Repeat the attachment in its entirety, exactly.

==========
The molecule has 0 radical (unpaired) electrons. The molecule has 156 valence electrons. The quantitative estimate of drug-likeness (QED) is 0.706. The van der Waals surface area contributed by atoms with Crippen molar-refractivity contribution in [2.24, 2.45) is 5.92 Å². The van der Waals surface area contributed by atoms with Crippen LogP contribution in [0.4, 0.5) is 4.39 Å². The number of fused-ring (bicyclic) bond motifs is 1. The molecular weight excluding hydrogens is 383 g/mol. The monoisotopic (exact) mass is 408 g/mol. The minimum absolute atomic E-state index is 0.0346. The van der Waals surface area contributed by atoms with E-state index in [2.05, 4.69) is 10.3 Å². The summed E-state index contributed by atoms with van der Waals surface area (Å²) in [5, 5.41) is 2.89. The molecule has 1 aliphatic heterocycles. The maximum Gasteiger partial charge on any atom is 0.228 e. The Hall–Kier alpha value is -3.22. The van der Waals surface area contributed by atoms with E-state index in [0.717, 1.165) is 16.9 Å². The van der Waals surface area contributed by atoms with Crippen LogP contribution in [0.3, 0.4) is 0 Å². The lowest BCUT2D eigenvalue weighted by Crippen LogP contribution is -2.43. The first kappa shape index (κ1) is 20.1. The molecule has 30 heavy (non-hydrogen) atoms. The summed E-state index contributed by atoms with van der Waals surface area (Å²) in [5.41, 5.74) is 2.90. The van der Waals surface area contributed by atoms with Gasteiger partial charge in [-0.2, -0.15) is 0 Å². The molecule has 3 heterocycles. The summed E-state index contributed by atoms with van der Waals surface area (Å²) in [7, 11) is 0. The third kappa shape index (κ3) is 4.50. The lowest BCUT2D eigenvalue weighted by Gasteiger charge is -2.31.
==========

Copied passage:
The molecule has 0 radical (unpaired) electrons. The molecule has 156 valence electrons. The quantitative estimate of drug-likeness (QED) is 0.706. The van der Waals surface area contributed by atoms with Crippen molar-refractivity contribution in [2.24, 2.45) is 5.92 Å². The van der Waals surface area contributed by atoms with Crippen LogP contribution in [0.4, 0.5) is 4.39 Å². The number of fused-ring (bicyclic) bond motifs is 1. The molecular weight excluding hydrogens is 383 g/mol. The monoisotopic (exact) mass is 408 g/mol. The minimum absolute atomic E-state index is 0.0346. The van der Waals surface area contributed by atoms with E-state index in [2.05, 4.69) is 10.3 Å². The summed E-state index contributed by atoms with van der Waals surface area (Å²) in [5, 5.41) is 2.89. The molecule has 1 aliphatic heterocycles. The maximum Gasteiger partial charge on any atom is 0.228 e. The Hall–Kier alpha value is -3.22. The van der Waals surface area contributed by atoms with E-state index in [0.717, 1.165) is 16.9 Å². The van der Waals surface area contributed by atoms with Crippen LogP contribution in [0.3, 0.4) is 0 Å². The lowest BCUT2D eigenvalue weighted by Crippen LogP contribution is -2.43. The first kappa shape index (κ1) is 20.1. The molecule has 30 heavy (non-hydrogen) atoms. The summed E-state index contributed by atoms with van der Waals surface area (Å²) in [5.41, 5.74) is 2.90. The van der Waals surface area contributed by atoms with Gasteiger partial charge in [-0.2, -0.15) is 0 Å². The molecule has 3 heterocycles. The summed E-state index contributed by atoms with van der Waals surface area (Å²) in [7, 11) is 0. The third kappa shape index (κ3) is 4.50. The lowest BCUT2D eigenvalue weighted by Gasteiger charge is -2.31.